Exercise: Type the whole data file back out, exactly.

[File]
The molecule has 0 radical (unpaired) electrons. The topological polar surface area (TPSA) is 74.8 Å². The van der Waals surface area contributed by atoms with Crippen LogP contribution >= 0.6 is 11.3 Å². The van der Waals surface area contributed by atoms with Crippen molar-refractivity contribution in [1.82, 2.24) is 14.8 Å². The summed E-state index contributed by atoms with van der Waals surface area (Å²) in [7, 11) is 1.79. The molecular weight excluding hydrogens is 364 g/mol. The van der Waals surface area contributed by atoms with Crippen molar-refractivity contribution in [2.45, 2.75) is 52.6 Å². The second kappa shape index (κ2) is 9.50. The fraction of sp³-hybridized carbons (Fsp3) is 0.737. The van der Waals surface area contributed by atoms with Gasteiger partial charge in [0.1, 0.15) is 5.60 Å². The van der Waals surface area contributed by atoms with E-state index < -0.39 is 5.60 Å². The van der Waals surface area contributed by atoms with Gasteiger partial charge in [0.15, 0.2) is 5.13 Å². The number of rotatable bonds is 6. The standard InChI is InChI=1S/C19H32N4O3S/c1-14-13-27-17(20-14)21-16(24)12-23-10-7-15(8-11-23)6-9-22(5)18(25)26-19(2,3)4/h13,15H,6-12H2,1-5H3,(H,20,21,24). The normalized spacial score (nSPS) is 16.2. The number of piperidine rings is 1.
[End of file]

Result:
The molecule has 0 radical (unpaired) electrons. The topological polar surface area (TPSA) is 74.8 Å². The van der Waals surface area contributed by atoms with Crippen LogP contribution >= 0.6 is 11.3 Å². The van der Waals surface area contributed by atoms with Crippen molar-refractivity contribution in [1.82, 2.24) is 14.8 Å². The summed E-state index contributed by atoms with van der Waals surface area (Å²) in [7, 11) is 1.79. The molecular weight excluding hydrogens is 364 g/mol. The van der Waals surface area contributed by atoms with Crippen molar-refractivity contribution in [2.45, 2.75) is 52.6 Å². The second kappa shape index (κ2) is 9.50. The fraction of sp³-hybridized carbons (Fsp3) is 0.737. The van der Waals surface area contributed by atoms with Gasteiger partial charge in [0.1, 0.15) is 5.60 Å². The van der Waals surface area contributed by atoms with E-state index < -0.39 is 5.60 Å². The van der Waals surface area contributed by atoms with Gasteiger partial charge in [0.15, 0.2) is 5.13 Å². The number of rotatable bonds is 6. The standard InChI is InChI=1S/C19H32N4O3S/c1-14-13-27-17(20-14)21-16(24)12-23-10-7-15(8-11-23)6-9-22(5)18(25)26-19(2,3)4/h13,15H,6-12H2,1-5H3,(H,20,21,24). The normalized spacial score (nSPS) is 16.2. The number of piperidine rings is 1.